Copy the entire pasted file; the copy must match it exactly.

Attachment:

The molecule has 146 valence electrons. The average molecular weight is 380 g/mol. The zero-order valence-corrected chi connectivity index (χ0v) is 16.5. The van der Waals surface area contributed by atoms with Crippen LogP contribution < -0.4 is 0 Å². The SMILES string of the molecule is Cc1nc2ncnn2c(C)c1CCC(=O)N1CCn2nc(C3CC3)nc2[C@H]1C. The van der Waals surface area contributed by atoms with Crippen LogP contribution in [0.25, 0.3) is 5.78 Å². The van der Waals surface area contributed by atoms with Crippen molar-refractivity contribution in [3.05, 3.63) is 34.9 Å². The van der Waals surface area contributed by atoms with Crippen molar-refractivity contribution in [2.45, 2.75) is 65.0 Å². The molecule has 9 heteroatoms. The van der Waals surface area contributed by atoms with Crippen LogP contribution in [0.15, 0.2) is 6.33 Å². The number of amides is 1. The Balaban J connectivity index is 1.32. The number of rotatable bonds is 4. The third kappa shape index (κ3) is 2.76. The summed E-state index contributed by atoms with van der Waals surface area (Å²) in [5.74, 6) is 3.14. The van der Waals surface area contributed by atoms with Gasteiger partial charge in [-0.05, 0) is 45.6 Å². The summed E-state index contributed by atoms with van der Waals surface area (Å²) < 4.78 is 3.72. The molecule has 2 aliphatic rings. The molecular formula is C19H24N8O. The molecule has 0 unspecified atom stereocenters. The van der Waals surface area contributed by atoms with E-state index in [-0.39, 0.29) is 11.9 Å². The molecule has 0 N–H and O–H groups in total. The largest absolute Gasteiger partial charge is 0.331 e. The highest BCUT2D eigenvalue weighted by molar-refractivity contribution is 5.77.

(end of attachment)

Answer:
The molecule has 146 valence electrons. The average molecular weight is 380 g/mol. The zero-order valence-corrected chi connectivity index (χ0v) is 16.5. The van der Waals surface area contributed by atoms with Crippen LogP contribution < -0.4 is 0 Å². The SMILES string of the molecule is Cc1nc2ncnn2c(C)c1CCC(=O)N1CCn2nc(C3CC3)nc2[C@H]1C. The van der Waals surface area contributed by atoms with Crippen LogP contribution in [0.25, 0.3) is 5.78 Å². The van der Waals surface area contributed by atoms with Crippen molar-refractivity contribution in [3.05, 3.63) is 34.9 Å². The van der Waals surface area contributed by atoms with Crippen molar-refractivity contribution in [2.45, 2.75) is 65.0 Å². The molecule has 9 heteroatoms. The van der Waals surface area contributed by atoms with Crippen LogP contribution in [0.15, 0.2) is 6.33 Å². The number of amides is 1. The Balaban J connectivity index is 1.32. The number of rotatable bonds is 4. The third kappa shape index (κ3) is 2.76. The summed E-state index contributed by atoms with van der Waals surface area (Å²) in [5.74, 6) is 3.14. The van der Waals surface area contributed by atoms with Gasteiger partial charge in [-0.05, 0) is 45.6 Å². The summed E-state index contributed by atoms with van der Waals surface area (Å²) < 4.78 is 3.72. The molecule has 2 aliphatic rings. The molecular formula is C19H24N8O. The molecule has 0 unspecified atom stereocenters. The van der Waals surface area contributed by atoms with E-state index in [-0.39, 0.29) is 11.9 Å². The molecule has 0 N–H and O–H groups in total. The largest absolute Gasteiger partial charge is 0.331 e. The highest BCUT2D eigenvalue weighted by molar-refractivity contribution is 5.77.